Flu shot or FluMist? Parents have a choice this year
Flu season is here. The first cases have been reported and it's time for the family – everyone 6 months and older – to get vaccinated.
The Centers for Disease Control report that the flu death toll in the U.S. last year – about 80,000 deaths – was the highest in four decades. The 2017-2018 flu season was especially bad for children – 180 deaths, more than any year since the CDC started tracking pediatric flu deaths.
"Even if the flu vaccine only works half the time, it still means that you can protect half the kids in your family or your classroom,” said Dr. Fred Rivara, a professor of pediatrics at UW Medicine.
Parent have a choice this year about how their kids will get vaccinated – a needle or the nasal spray FluMist.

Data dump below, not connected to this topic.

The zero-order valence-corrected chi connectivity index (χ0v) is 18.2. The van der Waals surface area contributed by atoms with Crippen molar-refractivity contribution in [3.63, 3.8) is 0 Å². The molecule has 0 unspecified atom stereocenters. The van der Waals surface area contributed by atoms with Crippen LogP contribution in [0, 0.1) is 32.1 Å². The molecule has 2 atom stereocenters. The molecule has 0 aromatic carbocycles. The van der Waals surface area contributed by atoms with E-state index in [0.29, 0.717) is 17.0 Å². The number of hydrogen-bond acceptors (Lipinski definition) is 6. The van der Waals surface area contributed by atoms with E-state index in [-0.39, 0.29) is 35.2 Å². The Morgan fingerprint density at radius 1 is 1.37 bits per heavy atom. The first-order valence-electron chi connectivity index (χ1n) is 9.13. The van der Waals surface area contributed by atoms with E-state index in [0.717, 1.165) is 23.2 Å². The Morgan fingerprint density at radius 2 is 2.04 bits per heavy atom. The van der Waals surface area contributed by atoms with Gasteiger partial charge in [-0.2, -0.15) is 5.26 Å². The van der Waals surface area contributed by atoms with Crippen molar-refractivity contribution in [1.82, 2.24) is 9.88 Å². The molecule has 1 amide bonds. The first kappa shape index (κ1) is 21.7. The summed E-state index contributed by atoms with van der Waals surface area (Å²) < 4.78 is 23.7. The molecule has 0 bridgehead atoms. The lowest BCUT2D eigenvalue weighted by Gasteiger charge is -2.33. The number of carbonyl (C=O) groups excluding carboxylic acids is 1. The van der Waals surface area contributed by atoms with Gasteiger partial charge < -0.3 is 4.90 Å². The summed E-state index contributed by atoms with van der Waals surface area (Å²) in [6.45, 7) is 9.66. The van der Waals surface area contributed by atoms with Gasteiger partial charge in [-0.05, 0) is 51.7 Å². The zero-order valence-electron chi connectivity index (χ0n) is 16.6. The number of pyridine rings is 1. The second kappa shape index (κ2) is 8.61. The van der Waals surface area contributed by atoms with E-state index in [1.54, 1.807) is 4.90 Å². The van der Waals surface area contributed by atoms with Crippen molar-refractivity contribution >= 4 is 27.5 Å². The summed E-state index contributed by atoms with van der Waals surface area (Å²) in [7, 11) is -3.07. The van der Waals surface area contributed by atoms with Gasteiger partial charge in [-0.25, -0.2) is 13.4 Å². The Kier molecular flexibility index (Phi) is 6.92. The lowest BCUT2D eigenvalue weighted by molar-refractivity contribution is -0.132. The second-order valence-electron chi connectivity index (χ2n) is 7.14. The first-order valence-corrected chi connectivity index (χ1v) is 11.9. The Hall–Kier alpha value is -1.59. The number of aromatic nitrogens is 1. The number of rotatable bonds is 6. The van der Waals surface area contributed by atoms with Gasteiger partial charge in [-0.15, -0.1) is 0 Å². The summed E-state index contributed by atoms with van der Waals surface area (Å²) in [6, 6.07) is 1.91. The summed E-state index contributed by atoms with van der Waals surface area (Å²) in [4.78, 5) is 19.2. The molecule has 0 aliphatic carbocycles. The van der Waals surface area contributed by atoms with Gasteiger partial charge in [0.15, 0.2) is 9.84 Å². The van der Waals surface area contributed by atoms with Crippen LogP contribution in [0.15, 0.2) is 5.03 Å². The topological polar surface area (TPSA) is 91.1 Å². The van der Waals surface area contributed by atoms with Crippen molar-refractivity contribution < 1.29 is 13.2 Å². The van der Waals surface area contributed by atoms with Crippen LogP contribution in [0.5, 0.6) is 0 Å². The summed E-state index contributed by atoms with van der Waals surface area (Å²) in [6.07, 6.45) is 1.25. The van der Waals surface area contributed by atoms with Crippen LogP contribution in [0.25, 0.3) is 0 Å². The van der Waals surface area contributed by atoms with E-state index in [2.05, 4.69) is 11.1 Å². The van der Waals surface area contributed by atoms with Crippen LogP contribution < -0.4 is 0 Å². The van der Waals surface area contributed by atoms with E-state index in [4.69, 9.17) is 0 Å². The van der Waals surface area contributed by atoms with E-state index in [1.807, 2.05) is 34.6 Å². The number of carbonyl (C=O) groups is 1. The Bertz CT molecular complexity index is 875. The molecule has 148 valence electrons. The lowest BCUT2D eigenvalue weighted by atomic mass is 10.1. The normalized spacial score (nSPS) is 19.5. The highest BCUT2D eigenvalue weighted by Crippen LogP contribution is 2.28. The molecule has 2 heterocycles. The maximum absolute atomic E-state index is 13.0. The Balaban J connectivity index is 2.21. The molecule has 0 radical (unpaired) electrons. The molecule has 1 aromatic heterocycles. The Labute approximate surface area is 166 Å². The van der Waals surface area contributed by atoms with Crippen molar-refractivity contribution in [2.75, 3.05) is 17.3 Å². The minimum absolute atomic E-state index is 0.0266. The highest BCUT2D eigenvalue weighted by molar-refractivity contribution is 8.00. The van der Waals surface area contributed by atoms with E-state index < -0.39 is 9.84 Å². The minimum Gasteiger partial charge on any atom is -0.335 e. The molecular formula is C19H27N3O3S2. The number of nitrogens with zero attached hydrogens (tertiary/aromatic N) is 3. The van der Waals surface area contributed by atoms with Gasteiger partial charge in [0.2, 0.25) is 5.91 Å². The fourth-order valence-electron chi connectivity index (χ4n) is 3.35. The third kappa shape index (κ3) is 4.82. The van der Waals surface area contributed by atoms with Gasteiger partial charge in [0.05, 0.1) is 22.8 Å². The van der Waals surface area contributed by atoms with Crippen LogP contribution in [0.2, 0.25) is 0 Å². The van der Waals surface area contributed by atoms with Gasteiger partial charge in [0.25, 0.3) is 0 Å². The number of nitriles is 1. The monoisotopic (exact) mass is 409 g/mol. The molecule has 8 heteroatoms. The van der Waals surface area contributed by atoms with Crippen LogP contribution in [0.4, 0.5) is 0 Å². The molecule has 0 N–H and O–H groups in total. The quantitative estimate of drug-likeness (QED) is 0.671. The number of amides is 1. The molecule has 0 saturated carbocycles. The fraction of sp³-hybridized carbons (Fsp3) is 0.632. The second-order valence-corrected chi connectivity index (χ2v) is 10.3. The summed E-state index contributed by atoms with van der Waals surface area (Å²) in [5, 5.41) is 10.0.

Two years ago, the CDC pulled its recommendation for FluMist because it wasn't performing as well as expected. Now, it's back on the list.
While the CDC doesn't favor either option – needle or nasal spray – the American Academy of Pediatrics is telling parents to stick with the flu shot, and only use FluMist as a last resort for a child who is especially fearful of needles.
"Based upon the past couple of years, the FluMist wasn't really very effective and we still don't know whether or not it's going to be as effective as the shot in the past,” Dr. Rivara said. “In general, that's why the American Academy of Pediatrics recommends on the whole, you're better off getting the shot."